The Prisons strand of the Centre for Criminal Justice Research and Partnerships is a collaborative community.
Made up of individuals, groups, teams and networks, from a wide range of disciplines, the Prisons Strand of the Centre for Criminal Justice Research and Partnerships work together to develop imaginative and innovative research, policy and practice in the fields of prison research.
Lead: Dr Laura Kelly-Corless
Deputy Lead: to be announced
- Arts in prisons
- Communication and sound – deafness
- Design of interior layout – improving environments
- Ethnicity and minority groups
- Functional assessment
- Healthy and sustainable food
- Healthy settings/prisons
- Horticulture and environmental activities
- Intervention programmes
- Mental and physical wellbeing
- Nutrition and physical activity
- Sex offenders
- Substance misuse
- The impact of family members who offend/are incarcerated
- Trauma informed approaches
- Whole system approaches
Baybutt, Michelle and Dooris, Mark T (2021) COVID-19: a catalyst to transform our future? [Editorial]. International Journal of Health Promotion and Education, 59 (1). pp. 1-4. ISSN 1463-5240
Kelly-Corless, Laura and McCulloch, Dan (2021) Why deaf prisoners have been in a state of lockdown since well before COVID-19.The Conversation .
Devine-Wright, H., Baybutt, M., and Meek, R. (2019) Producing food in English and Welsh prisons. Appetite, 143 (104433). ISSN 0195-6663
Farrier, A., Baybutt, M., and Dooris, M. T. (2019) Mental Health and Wellbeing Benefits from a Prisons Horticultural Programme. International Journal of Prisoner Health, 15 (1). pp. 91-104. ISSN 1744-9200
Froggett, L., Kelly-Corless, L., and Manley, J. (2019) ‘Feeling real and rehearsal for reality: psychosocial aspects of ‘forum theatre’ in care settings and prisons’, Journal of Psychosocial Studies, 12 (1-2). pp. 23-39
Kelly-Corless, L. (2019) ‘Delving into the unknown: An experience of doing research with d/Deaf prisoners’, Qualitative enquiry [online]
McKeown, M., Thomson, G., Scholes, A., Duxbury, J. et al. (2019) Restraint minimisation in mental health care: legitimate or illegitimate force? An ethnographic study. Sociology of Health & Illness. October 2019.
Baybutt, M., Dooris, M. T., and Farrier, A. (2018) Growing Health in UK Prison Settings. Health Promotion International, 34 (4). pp. 792-802. ISSN 0957-4824
Codd, H. (2018). Every Child Matters? Global Perspectives on Incarcerated Mothers and their Children. In: Parental Imprisonment and Children’s Rights. Routledge.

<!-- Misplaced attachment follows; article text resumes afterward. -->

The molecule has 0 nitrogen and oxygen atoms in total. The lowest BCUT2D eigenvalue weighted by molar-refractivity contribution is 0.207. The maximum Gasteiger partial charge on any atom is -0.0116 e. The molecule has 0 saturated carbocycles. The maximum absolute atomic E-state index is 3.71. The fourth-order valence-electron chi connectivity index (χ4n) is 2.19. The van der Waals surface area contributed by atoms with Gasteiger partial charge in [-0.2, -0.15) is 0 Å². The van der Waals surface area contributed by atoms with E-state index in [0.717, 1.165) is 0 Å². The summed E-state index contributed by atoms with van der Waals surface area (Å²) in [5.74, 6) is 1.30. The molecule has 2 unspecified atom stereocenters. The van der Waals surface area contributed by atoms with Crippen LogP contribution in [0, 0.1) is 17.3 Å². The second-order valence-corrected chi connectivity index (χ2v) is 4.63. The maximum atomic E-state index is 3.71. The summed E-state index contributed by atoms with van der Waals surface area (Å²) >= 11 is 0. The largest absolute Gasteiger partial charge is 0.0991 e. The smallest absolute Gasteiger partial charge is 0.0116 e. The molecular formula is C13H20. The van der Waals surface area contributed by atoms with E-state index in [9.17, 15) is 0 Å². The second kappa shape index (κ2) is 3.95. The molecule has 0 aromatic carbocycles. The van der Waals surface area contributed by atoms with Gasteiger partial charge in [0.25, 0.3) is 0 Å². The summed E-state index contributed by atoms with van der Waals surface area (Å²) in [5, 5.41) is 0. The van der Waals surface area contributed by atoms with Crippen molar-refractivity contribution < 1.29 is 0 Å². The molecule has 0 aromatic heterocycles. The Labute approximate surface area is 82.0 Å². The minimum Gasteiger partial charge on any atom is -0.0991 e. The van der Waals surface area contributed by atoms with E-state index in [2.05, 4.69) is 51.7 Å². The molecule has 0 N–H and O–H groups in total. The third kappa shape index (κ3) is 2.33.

Farrier, A., Baybutt, M., & Dooris, M. (2018). Mental health and wellbeing benefits from a prisons horticultural programme. International Journal of Prisoner Health.
Kelly, L. M. (2018). Sounding out d/Deafness: the experiences of d/Deaf prisoners. Journal of Criminal Psychology, 8(1), 20-32.
Dooris, M., Farrier, A. and Froggett, L. (2017) Wellbeing: The Challenge of ‘Operationalising’ a Holistic Concept within a Reductionist Public Health Programme. Perspectives in Public Health.
Baybutt, M and Chemlal, K. (2016) Health Promoting Prisons: theory to practice. Global Health Promotion.
Dixey, R., Baybutt, M. et al (2015) Health promoting prisons – an impossibility for women prisoners in Africa? Agenda
Baybutt, M., Acin, E., Hayton, P and Dooris, M (2014) Promoting health in prisons: a settings approach. Chapter in Prison health guide. WHO: Geneva.
Baybutt, M., Ritter, C and Stover, H (2014) Tobacco use in prison settings: a need for policy implementation. Chapter in Prison Health Guide. WHO: Geneva
Codd, H. (2013) Locked in and Locked Out: Global Feminist Perspectives on Women and Imprisonment. In: Global Criminology: Crime and Victimization in the Globalized Era. CRC Press, Taylor and Francis Group, pp. 199-218.
Baybutt, M., Dooris, M and Farrier, A (2012) Target: Wellbeing. A process evaluation of the Pan Regional Prisons Programme: Health, Inclusion and Citizenship.
Baybutt, M. and Dooris, M (2011) Evaluation of Rochdale Offender Health Trainers Demonstration Project. Report of Findings. UCLan.
Codd, H. (2012)"Baby can I hold you?" Prisoners, Reproductive Choices and Family Life. Contemporary Issues in Law, 11(4), 227-248.
Codd, H. and Scott, D. (2010) Controversial Issues in Prisons. Open University Press, Maidenhead, UK.
Codd, H. (2008) In the Shadow of Prison: Families, Imprisonment and Criminal Justice. Willan Publishing, Devon, UK.
What do we mean by rehabilitation? 13 April 2021
We were delighted to have Gethin Jones from Unlocking Potential present about his experiences across the system that includes Foster Care, Children’s Homes, Secure Units, Youth Estate, Community Orders, Adult Estate, Homeless Hostels, Rehabs, Detoxes and more. His reflections provided powerful insights into his experiences of trauma and in terms of influencing what works, what doesn’t, and why. Gethin challenged thoughts on rehabilitation and change as most people go through an identity shift that is linked to desistance.
Pathways to Desistance, Recovery and Reintegration 10 March 2020
Shortly before the Covid 19 lockdown we were pleased to have Prof. David Best from the University of Derby visit to a present as part of the CJP Seminar Series. After his inspiring presentation David was joined in a panel discussion by Graham Beck, Governor of HMP Wymott
Female Offenders Whole Systems Approach 9 March 2020